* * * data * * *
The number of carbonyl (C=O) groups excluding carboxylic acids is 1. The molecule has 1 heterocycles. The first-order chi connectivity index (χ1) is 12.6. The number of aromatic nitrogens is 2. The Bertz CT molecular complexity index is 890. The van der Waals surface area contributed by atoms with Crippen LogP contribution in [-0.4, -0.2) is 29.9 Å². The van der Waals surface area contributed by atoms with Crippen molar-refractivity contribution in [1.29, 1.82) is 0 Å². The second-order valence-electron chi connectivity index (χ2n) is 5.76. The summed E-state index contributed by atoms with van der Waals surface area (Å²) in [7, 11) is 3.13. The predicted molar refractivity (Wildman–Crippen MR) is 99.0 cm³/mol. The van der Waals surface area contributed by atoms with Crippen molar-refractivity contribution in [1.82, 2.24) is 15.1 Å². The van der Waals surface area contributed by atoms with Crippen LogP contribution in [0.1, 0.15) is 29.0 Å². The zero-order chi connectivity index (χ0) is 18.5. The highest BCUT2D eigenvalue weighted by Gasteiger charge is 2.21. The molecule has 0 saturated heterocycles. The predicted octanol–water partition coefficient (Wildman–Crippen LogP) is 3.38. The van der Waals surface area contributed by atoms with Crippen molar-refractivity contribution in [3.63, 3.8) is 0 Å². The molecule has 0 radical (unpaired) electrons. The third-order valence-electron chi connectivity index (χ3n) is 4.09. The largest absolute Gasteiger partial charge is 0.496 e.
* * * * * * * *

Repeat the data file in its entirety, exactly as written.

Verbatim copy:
The number of carbonyl (C=O) groups excluding carboxylic acids is 1. The molecule has 1 heterocycles. The first-order chi connectivity index (χ1) is 12.6. The number of aromatic nitrogens is 2. The Bertz CT molecular complexity index is 890. The van der Waals surface area contributed by atoms with Crippen LogP contribution in [-0.4, -0.2) is 29.9 Å². The van der Waals surface area contributed by atoms with Crippen molar-refractivity contribution in [1.29, 1.82) is 0 Å². The second-order valence-electron chi connectivity index (χ2n) is 5.76. The summed E-state index contributed by atoms with van der Waals surface area (Å²) in [7, 11) is 3.13. The predicted molar refractivity (Wildman–Crippen MR) is 99.0 cm³/mol. The van der Waals surface area contributed by atoms with Crippen molar-refractivity contribution in [1.82, 2.24) is 15.1 Å². The van der Waals surface area contributed by atoms with Crippen LogP contribution in [0.1, 0.15) is 29.0 Å². The zero-order chi connectivity index (χ0) is 18.5. The highest BCUT2D eigenvalue weighted by Gasteiger charge is 2.21. The molecule has 0 saturated heterocycles. The predicted octanol–water partition coefficient (Wildman–Crippen LogP) is 3.38. The van der Waals surface area contributed by atoms with Crippen molar-refractivity contribution in [3.63, 3.8) is 0 Å². The molecule has 0 radical (unpaired) electrons. The third-order valence-electron chi connectivity index (χ3n) is 4.09. The largest absolute Gasteiger partial charge is 0.496 e.